Protestant religious education at the Nelson Mandela School involves:
- discovering the world’s wealth of religious and cultural traditions
- a chance to develop positive images for the soul
- support in all questions relating to God and the world
fantasizing and telling,
that the world is much bigger
than what we see.
This could be taken as the motto of the religious education programme the protestant church is offering all students at our school, irrespective of their denomination. Children tend not to shy away from the big existential questions:
Why do people suffer?
What happens after death?
Where can I place my trust?
How should I act?
In dealing with these questions, religious education offers an environment where these questions are taken seriously rather than being dismissed, an environment that fosters a culture of listening and questioning as opposed to providing quick answers, where marvelling at our world is preferred to taking things for granted. Our lessons are based on the Berlin-Brandenburg framework curriculum for Protestant religious education which distances itself from earlier “instructive” teaching methods. The curriculum now promotes a circumspect, inquisitive attitude which explores the following five central issues:
Learning about God – learning about people – learning about Jesus Christ – learning about responsible behaviour – learning about the different forms of belief and manifestations of religion.
The teachings favoured by other religions, ethical belief systems and world views are considered with respect and mindfulness. In practice, coming from a wide variety of cultural backgrounds, the students often tend to integrate these teachings into the lessons themselves. In this way, our students learn that mutual recognition and tolerance form the basis of all dialogue and debate.
Further information and the framework curriculum are available at:
- Religious Education (RE) involves set rituals, such as celebrations and conversation circles with arranged centres that help the students practice listening, following arguments and formulating their own train of thought.
- Meditative exercises, such as imaginary travel, help students centre themselves and discover their inner wealth. While discussing biblical and non-biblical stories, students become aware of their own concept of God and are provided with the opportunity to expand this concept.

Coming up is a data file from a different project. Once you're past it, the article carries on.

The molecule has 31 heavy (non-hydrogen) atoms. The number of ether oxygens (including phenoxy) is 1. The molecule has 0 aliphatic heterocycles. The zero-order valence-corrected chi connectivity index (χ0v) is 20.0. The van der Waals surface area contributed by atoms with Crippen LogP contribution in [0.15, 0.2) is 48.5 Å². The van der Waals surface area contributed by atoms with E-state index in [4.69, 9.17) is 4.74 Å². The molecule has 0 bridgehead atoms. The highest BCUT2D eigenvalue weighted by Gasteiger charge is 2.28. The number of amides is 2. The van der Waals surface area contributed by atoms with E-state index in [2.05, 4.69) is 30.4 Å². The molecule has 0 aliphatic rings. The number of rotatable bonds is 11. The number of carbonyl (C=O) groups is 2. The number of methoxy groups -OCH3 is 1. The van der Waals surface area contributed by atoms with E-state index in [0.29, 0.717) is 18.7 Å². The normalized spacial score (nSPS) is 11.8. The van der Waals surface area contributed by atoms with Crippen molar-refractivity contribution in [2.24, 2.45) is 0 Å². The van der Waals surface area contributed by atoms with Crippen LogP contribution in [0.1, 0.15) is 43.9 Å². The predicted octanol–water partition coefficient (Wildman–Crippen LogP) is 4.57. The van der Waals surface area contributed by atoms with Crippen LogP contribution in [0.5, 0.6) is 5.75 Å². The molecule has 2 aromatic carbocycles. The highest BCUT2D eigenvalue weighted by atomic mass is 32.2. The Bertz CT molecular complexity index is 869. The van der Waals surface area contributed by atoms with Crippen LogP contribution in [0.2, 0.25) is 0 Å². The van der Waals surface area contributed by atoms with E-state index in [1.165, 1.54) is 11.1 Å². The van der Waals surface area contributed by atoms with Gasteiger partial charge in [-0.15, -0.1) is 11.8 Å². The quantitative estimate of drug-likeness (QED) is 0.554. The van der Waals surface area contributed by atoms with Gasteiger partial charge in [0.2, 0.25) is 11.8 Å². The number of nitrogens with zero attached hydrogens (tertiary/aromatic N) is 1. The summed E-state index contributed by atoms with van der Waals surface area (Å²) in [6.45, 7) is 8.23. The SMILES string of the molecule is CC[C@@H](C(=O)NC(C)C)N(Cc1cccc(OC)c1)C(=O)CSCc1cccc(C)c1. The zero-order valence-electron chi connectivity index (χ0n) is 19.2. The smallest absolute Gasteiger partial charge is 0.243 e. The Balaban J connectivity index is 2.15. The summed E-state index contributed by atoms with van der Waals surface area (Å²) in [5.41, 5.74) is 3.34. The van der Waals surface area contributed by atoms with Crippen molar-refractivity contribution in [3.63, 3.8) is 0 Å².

- Through role play, students develop the ability to empathise with others and identify with them.
- Conceptual tasks, rhythmic exercises, singing and other creative methods help students express and internalise what they have learned.
- Dependent on time constraints, groups of students will be offered the chance to explore churches, mosques as well as other places where religious life and social contact play a crucial role. Based on the Christian principles of fairness and altruism, social/charitable assignments and projects provide students with the opportunity to become aware of the plight of others. In this context, students also practice their capacity for teamwork and their sense of responsibility vis-à-vis others.
Following in the footsteps of angels, in the Gemäldegalerie
YOU are an angel! Fund-raising campaign for street children in Berlin – Karuna
- If you would like to register your child for this holistic learning opportunity, please do so in writing and give the letter either to the religious education teacher in your class or hand it in at the school office.
- Since this is a voluntary learning opportunity, you may also de-register your child. De-registration is, however, only possible at the end of the school year. Should you have any further questions, please contact the religious education teacher.
Arbeitsstelle für Evangelischen Religionsunterricht Charlottenburg-Wilmersdorf
(Department for Protestant Religious Education, Charlottenburg-Wilmersdorf)
Tel: +49 (0) 30 3417348